The online petition was started last week by Madi Barney, who said the private school launched an Honor Code investigation into her conduct after acquiring records related to her sexual assault, which she reported to Provo police.

BYU's Honor Code forbids students from drinking, using drugs, wearing form-fitting clothing or engaging in premarital sex. Students who do not meet the conduct standards may be expelled from school.

Before leading the walk onto campus, organizer Kelsey Bourgeois, with online petition site Care2, asked who in the crowd has experienced victim-shaming or blaming. About 20 people raised their hands — including Coleman.

Coleman, who is from Provo, was 16 when, she said, a blind date with a BYU student got out of hand. She never went to police for fear her parents would find out.

She believes the Honor Code should be revised because it is "very accusatory and very shaming to victims."

The Salt Lake Tribune generally does not name the victims of sex crimes, but the women in this story have given their permission.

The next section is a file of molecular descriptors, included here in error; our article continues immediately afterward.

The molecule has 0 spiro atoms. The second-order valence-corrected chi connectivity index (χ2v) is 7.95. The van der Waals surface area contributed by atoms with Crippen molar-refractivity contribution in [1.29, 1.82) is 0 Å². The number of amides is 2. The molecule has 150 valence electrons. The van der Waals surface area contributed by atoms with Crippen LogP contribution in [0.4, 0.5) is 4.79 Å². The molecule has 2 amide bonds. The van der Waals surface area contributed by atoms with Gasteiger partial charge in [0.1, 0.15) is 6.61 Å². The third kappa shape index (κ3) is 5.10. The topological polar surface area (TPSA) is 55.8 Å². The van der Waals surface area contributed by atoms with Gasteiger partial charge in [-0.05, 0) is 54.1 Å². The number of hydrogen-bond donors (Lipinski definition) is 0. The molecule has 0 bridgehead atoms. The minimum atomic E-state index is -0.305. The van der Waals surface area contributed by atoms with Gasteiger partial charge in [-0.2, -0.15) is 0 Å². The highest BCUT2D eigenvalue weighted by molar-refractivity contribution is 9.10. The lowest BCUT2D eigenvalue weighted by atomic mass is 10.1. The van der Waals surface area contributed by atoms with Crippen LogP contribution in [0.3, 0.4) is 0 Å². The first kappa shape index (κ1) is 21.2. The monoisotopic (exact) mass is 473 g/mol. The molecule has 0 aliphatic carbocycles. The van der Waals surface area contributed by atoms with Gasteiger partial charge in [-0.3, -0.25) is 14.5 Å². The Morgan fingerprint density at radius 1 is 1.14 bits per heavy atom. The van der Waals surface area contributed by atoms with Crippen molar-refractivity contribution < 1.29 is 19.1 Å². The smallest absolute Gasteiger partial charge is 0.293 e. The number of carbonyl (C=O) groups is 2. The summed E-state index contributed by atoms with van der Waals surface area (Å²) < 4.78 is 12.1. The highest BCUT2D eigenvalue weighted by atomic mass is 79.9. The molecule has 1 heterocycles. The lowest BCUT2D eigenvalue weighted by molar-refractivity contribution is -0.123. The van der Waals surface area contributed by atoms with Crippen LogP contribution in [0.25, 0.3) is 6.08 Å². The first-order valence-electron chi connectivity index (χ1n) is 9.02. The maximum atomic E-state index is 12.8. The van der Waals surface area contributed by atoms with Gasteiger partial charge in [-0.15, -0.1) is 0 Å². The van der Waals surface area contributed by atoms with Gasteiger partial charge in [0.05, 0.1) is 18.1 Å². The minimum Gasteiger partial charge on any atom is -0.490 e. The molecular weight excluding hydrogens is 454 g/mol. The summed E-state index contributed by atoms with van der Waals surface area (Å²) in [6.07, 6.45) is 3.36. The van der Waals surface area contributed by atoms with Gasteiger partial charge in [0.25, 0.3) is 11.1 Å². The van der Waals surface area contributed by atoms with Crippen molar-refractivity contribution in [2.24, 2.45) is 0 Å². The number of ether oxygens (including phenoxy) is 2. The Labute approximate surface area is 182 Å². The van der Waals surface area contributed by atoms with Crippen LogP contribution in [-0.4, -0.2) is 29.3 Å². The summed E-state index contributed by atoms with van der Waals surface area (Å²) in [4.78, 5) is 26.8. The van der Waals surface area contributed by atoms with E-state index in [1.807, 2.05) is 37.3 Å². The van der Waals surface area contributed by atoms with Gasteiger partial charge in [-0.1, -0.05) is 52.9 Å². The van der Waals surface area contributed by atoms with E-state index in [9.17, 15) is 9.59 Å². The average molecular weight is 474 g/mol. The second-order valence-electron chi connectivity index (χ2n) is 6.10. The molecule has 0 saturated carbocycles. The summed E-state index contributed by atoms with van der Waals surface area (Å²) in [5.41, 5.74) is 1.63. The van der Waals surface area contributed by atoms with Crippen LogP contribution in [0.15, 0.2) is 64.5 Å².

Bourgeois, who now lives in Illinois, said she, too, was raped while attending BYU. She didn't report it to police or to the school for fear of the kind of problems Barney and other students say they've faced.

Not all protesters were victims.

Daniel Heninger came from West Jordan to show support. The 21-year-old is preparing to serve a mission for The Church of Jesus Christ of Latter-day Saints, which owns BYU.

"I want them to create an immunity clause," he said. The policy now "makes it more convenient for rapists."

He hadn't planned to attend BYU after his mission, he said, and the current policy would further discourage him if it doesn't change.

The policy is "not reflective of the world we live in," said Dominic Shaw, a BYU sophomore. His sister will be attending BYU, he said, and he couldn't help but wonder what would happen to her "if she found herself in the same position" as the women who've said they were assaulted and then revictimized by Honor Code investigations.

In speaking to protesters, Brooke Swallow-Fenton pointed to nearby Utah Valley University's code of conduct, which contains an amnesty clause. She hopes BYU will follow suit.